“Having that data lens allowed us to take a lot of personal bias out of it,” said Crews. “This time, it was not ‘the equity guy coming to have that conversation.’ It was about ‘what do you see in the data?’ We didn’t say what we were seeing. We allowed them to look at the data unencumbered by anyone else’s opinion. They saw [that the] system was graduating students but inadequately preparing them to move on, and this created space for deeper conversations about what to do.”

As a result of those deeper conversations, Thriving Together action teams are now developing interventions that are more tailored to the unique needs of different students (such as Latino males in remediation programs within community colleges). The equity conversations also helped create a shift in perspective among local leaders, from seeing students as “problems” to viewing them as assets worthy of investment. That shift led to greater engagement and increased commitment, particularly from philanthropy and business stakeholders. For example, Arizona Public Service, the local electricity company, has now provided 10 continuous improvement coaches (with a pledge for more as needed) from within the company to work directly with selected schools, district leaders and community partners.

“Once they saw the data on student outcomes,” says Crews, “they said, ‘We get it. This population is our greatest asset—they’re our future customers and employees.’” Crews points to continuous improvement as how equity will happen in the partnership. He concludes, “Breaking things down into micro processes will allow us to identify and address systemic and process problems, and make a real difference for our students.”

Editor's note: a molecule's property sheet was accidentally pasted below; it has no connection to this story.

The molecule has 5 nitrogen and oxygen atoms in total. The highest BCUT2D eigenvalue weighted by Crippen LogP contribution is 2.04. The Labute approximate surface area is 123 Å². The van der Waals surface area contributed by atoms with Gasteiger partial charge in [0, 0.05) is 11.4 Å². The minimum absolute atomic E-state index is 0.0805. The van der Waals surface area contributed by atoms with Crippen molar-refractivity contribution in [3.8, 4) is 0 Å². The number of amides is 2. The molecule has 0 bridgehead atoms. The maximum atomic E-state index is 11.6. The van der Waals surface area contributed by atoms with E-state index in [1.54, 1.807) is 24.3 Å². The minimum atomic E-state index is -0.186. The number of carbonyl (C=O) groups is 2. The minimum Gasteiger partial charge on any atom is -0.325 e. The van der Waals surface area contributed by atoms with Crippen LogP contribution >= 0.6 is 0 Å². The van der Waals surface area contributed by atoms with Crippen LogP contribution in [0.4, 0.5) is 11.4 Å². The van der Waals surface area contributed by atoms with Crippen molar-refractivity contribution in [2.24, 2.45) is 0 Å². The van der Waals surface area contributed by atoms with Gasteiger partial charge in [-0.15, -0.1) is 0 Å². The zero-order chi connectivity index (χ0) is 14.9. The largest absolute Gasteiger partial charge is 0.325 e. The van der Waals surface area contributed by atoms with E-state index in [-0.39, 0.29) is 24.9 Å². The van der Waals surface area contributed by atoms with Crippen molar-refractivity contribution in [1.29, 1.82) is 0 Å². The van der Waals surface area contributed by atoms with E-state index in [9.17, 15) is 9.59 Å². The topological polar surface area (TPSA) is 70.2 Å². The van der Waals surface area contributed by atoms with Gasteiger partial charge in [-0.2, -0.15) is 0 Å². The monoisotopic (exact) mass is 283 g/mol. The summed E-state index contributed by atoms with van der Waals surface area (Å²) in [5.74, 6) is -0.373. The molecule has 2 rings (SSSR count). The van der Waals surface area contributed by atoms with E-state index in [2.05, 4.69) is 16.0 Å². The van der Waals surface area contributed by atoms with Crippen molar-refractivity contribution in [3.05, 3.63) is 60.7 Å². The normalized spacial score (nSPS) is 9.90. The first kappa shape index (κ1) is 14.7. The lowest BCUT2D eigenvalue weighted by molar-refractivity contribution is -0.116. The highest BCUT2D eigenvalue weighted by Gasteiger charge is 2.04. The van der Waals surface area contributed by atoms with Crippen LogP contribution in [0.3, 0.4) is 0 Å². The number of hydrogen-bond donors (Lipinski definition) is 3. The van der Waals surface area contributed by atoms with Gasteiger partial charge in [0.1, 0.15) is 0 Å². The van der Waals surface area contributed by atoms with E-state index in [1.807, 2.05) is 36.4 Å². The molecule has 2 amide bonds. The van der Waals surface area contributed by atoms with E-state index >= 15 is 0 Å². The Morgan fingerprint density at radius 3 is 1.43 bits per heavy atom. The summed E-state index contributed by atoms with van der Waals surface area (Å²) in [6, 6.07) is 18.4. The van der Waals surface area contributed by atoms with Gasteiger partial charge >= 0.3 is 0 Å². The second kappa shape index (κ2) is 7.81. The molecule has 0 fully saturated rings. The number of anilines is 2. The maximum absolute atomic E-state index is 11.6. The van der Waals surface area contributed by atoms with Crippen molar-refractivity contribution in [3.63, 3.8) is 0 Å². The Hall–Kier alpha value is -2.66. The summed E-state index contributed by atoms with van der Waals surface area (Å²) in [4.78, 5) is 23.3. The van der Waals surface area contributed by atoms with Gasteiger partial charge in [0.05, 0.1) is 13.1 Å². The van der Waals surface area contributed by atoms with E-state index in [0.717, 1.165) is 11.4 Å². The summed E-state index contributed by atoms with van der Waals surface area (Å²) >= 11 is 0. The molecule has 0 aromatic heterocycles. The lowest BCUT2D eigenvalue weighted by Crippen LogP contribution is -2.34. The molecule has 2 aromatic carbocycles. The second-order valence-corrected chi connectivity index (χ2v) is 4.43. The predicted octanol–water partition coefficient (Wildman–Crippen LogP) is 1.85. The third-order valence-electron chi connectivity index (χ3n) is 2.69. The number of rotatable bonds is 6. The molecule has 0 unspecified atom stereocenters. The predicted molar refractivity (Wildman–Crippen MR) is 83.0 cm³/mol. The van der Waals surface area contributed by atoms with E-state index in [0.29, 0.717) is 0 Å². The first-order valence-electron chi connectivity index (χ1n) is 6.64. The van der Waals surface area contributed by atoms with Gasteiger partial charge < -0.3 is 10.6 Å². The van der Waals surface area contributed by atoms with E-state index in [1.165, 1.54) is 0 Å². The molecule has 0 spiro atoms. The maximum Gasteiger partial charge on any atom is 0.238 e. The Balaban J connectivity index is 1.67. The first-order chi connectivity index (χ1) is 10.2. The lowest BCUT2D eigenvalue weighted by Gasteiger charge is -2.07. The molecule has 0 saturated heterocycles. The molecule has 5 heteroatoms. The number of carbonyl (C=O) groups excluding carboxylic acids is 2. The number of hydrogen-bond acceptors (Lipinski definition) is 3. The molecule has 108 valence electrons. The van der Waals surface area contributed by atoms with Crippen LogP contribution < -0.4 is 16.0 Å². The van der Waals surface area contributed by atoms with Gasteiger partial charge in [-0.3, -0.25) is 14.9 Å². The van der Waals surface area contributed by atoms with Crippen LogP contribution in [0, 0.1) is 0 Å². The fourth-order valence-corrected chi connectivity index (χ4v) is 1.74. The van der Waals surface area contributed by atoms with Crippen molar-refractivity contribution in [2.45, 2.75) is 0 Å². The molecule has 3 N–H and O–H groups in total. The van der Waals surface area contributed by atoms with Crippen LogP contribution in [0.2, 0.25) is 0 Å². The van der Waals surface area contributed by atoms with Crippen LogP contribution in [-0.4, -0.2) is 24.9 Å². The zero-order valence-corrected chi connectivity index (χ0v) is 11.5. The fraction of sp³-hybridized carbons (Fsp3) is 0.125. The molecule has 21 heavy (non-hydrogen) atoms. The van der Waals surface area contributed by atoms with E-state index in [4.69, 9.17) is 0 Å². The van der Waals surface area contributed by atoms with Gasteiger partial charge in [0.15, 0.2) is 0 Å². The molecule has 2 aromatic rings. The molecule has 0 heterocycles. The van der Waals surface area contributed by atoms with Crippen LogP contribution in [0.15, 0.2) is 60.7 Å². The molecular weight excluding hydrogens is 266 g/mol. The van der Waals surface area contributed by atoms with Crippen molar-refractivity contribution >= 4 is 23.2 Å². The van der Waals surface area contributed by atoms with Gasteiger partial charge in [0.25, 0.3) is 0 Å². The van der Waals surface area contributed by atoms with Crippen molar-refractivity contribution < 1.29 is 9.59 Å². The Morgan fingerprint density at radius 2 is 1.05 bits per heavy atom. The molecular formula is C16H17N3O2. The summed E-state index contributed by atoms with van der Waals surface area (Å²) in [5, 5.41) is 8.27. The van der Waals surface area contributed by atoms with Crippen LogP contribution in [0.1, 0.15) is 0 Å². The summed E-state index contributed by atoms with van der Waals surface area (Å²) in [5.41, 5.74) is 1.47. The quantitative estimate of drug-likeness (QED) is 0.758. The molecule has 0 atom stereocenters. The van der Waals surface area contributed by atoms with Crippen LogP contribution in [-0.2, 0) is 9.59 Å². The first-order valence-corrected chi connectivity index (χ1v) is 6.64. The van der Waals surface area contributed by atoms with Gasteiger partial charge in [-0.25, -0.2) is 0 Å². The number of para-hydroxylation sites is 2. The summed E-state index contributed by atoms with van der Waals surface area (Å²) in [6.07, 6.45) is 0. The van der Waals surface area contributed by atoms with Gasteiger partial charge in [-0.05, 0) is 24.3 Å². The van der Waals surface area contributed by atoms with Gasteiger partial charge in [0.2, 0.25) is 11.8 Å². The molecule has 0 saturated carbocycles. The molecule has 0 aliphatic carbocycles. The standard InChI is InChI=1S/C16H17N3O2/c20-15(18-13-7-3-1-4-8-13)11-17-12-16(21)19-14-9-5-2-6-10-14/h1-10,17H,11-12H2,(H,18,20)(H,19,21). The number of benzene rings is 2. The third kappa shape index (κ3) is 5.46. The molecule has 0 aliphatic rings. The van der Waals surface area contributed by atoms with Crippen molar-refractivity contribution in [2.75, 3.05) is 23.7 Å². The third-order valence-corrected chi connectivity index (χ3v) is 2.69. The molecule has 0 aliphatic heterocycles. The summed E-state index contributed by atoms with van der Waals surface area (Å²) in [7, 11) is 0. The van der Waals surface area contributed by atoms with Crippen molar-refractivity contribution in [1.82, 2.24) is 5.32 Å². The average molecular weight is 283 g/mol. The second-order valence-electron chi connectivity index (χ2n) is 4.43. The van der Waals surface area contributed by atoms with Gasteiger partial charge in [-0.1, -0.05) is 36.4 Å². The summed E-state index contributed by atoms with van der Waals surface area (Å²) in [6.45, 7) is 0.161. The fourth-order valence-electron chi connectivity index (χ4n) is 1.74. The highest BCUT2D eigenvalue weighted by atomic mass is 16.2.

Starting is more important than feeling ready

Some CI practitioners may wonder whether their organizations or collaboratives are ready to tackle issues of systemic disparity. Within FSG, we have found that it is more important to get started than to feel ready. Certainly, the guidance and support we have received from those with experience in bringing an equity lens to the work has greatly helped. We encourage collective impact efforts that are newly engaging with race and equity to seek assistance from the field of equity experts.

Thriving Together’s experience demonstrates that it is possible to foster a greater focus on equity even in situations where doing so seems daunting. And Thriving Together is not alone: grassroots organizations, public/nonprofit leaders, and other advocates who have been working in community for decades are building a robust movement highlighting the importance of equity in collaborative efforts. These are voices we need to learn from, notably those who are weighing in on collective impact. For example, we’ve benefited recently from a piece by Junious Williams and Sarah Marxer of Urban Strategies Council, that shares their thoughts on how to bring an equity lens to collective impact. We’ve also learned from a recent blog by Juan Sebastian Arias of Living Cities and Sheri Brady of the Aspen Forum for Community Solutions who offer suggestions for three steps that can help in advancing equity through collective impact.